Jonathan Zimmerman: Class Time, Not Nap TimeRoundup: Historians' Take
Jonathan Zimmerman teaches history at New York University and lives in Narberth. He is the author of "Small Wonder: The Little Red Schoolhouse in History and Memory" (Yale University Press). He can be reached at email@example.com.
The Cherry Hill Board of Education and its teachers recently agreed on a new contract that extends the school day by 30 minutes. Over the course of a 180-day school year, that comes out to about 14 more days of class.
But it probably won't make much of a difference, at least not for high school students. That's because the board tacked the additional time onto the beginning of the day, forcing high school kids to show up for school at 7:30 a.m. instead of 8.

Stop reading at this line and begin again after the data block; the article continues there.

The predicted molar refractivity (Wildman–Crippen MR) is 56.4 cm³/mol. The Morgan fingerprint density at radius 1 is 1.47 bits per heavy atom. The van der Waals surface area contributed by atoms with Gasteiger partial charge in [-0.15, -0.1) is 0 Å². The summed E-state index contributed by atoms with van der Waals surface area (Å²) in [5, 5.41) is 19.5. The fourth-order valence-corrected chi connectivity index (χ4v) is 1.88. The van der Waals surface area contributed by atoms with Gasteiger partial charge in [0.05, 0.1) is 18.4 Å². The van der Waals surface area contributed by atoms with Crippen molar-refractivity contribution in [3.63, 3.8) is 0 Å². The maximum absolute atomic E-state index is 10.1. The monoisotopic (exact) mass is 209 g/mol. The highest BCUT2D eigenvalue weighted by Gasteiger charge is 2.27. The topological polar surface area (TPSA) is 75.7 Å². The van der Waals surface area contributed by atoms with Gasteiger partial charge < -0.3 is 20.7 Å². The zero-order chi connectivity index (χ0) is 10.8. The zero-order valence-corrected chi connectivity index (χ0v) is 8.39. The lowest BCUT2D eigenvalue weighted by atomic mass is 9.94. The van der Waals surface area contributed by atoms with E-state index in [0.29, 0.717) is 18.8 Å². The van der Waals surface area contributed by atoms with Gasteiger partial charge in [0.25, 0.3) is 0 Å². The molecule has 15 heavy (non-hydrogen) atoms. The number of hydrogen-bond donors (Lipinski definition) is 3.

They won't be awake. Sure, they'll trudge into class and go through the motions. But as a growing body of research reveals, adolescents' bodies - and minds - don't really rouse that early.
Consider a recent study of Chicago high school students. It found that they got lower grades in their first-period courses than in the rest. Standardized tests also showed that they scored worse in subjects taught at the start of the day.
At the Air Force Academy, meanwhile, first-year cadets who began class before 8 a.m. performed substantially worse in all of their courses, not just the earliest ones....
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